Thursday, March 22, 2012

Run for Your Life

Sometimes you just need to run for your life.

I am in no way a proficient runner. With bad posture, a titanium rod running the length of my left femur, and two screws lodged solidly in my knee, the act of running is a burden and a continuous inventory of the premature malfunctioning of my twenty-six year old frame. Add to this the fact that I am deceivingly out-of-shape for my slight and wiry stature, and one might wonder why I would run at all.

To clarify, I do not run on a regular basis. In fact, I can count on one hand the number of times I have ran in the last year.

But sometimes, running is the only option.

* * *

The last few weeks have presented a number of frustrating challenges and realizations for myself and for my family, and processing these issues has proven to be a difficult tribulation. My normal methods of analysis when approaching the challenges of life include using logic, reason, and a utilitarian review of the costs and the benefits. But it seems that every time I believe that I have mastered an obstacle through logic, a new snare appears. This cycle of cat and mouse has been especially antagonizing for the past few weeks and this week my capacity for logical alleviation was exceeded.

What I think I look like
As I attempted to process the anxiety that accompanied this new wave of trials, I could feel a physical reaction to the stress I had been experiencing. Adrenaline began pumping through my arms and my legs. This chaotic energy replaced the traditional stoicism that generally blankets my body as I weighed my options. Though I attempted to maintain my compusure as I discussed with my wife the issues that had been plagueing our familial bliss, my mind was racing. I struggled to focus on the fleeting vestiges of ill-fitting solutions to our lot, but nothing would reassure me.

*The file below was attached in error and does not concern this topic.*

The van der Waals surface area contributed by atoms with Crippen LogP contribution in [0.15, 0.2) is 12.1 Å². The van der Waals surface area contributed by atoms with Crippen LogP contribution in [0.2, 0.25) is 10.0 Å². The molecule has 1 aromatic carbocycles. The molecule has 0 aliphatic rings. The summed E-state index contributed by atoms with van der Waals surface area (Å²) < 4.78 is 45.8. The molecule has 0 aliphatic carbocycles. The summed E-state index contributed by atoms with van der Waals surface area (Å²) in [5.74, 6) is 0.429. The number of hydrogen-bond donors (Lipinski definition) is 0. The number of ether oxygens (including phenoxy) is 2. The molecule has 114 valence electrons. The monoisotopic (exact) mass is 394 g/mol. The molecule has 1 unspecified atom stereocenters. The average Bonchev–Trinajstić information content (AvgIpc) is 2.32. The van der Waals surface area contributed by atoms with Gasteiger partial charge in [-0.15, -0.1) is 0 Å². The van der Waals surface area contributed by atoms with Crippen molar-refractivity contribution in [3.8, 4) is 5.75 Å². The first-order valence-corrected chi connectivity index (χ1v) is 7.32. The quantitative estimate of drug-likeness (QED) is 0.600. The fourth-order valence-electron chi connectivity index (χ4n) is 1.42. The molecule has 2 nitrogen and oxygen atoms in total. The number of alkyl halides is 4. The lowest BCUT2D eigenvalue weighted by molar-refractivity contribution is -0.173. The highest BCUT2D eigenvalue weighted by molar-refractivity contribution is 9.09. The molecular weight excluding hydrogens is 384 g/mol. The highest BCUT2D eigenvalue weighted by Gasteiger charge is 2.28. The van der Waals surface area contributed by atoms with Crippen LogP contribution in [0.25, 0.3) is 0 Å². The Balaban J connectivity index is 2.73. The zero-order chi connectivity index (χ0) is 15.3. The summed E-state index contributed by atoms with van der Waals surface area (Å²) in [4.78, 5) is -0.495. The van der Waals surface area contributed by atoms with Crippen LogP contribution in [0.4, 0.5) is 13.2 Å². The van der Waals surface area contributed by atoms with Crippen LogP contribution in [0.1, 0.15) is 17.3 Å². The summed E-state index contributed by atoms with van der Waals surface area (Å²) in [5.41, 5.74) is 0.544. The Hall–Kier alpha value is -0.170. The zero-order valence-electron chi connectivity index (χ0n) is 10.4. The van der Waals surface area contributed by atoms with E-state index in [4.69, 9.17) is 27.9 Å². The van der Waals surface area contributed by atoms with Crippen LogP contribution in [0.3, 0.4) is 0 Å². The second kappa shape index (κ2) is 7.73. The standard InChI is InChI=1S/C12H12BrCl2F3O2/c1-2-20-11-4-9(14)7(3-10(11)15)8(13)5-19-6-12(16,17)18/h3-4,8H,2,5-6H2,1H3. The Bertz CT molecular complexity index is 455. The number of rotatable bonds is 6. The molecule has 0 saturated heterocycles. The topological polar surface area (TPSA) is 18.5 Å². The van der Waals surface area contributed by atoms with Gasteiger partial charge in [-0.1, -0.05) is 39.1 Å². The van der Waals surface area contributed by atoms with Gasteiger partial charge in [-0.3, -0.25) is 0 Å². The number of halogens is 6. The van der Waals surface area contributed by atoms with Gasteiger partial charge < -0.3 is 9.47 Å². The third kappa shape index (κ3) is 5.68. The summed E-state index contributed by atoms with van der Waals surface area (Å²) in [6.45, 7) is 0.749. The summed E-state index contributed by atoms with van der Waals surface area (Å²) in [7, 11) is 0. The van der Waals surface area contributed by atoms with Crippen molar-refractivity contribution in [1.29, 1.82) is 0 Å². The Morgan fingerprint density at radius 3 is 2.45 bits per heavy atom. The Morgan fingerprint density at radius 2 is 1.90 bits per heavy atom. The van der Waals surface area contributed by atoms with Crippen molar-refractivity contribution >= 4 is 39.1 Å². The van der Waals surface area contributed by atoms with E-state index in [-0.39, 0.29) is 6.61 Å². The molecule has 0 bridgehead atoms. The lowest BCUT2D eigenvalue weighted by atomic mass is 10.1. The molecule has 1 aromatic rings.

After feigning composure throughout the evenings sequence of mundane activities, I saw an opportunity to relieve my anxious cells of their pent up zeal as my wife prepared for bed. I told her that I was going for a run, and she gave me a look that was equal parts suspicion and curiosity. It was clear to her that something was amiss. Why else would I want to run?

* * *

Standing in the cool spring air, I meekly stretched with ignorant inefficiency, then began my trot to the soothing sounds of Bon Iver through my headphones. Unsure of my route, destination, or goal, I padded through the winding suburban streets, trying to clear my head and distance myself from the emotions that were wreaking havoc on my psyche. I egged my stiff legs on, past their initial pleas for rest, focusing on the beat of the music rather than the soreness of my joints. I let problems rattle about my head, disallowing my brain to latch on to the issues, thereby removing the temptation of emotional anxiety.

A more accurate portrayal of my running
I ran through dark swaths of sidewalk and grass, striving to see and attempting to avoid low hanging branches and uneven cement. I ran until the pain in my lungs and the pain in my heart were soon indistinguishable. I ran until the throbbing in my skull overwhelmed the swimming of my mind. I replaced the mental duress and emotional anguish with physical exhaustion. I forced the survival mechanisms of my carcass to divert the energy it had been devoting to anxiety and redirect it to the work of keeping this complex ramshackled existence of tissue and bone from going feet up on some dark suburban thoroughfare.

* * *

When I finally stopped running, I was on a vaguely familiar street, so I began walking down the road. In high school I was taught to never stop moving after a run, lest you cramp up. I walked for a few blocks, until I found another vagueley familiar street and began my return journey. By the time I was within sight of the house, my whole body was alive with the burning sensation of pure exhaustion. I harassed the last reserves of energy left in my being and I clomped the final steps up to the house, arriving at the front steps. I pulled out my notebook and penned the finl remains of my anxiety into this essay.

I cannot say that my frustrations are now obliterated, but at least they are manageable.

...At least for now. 

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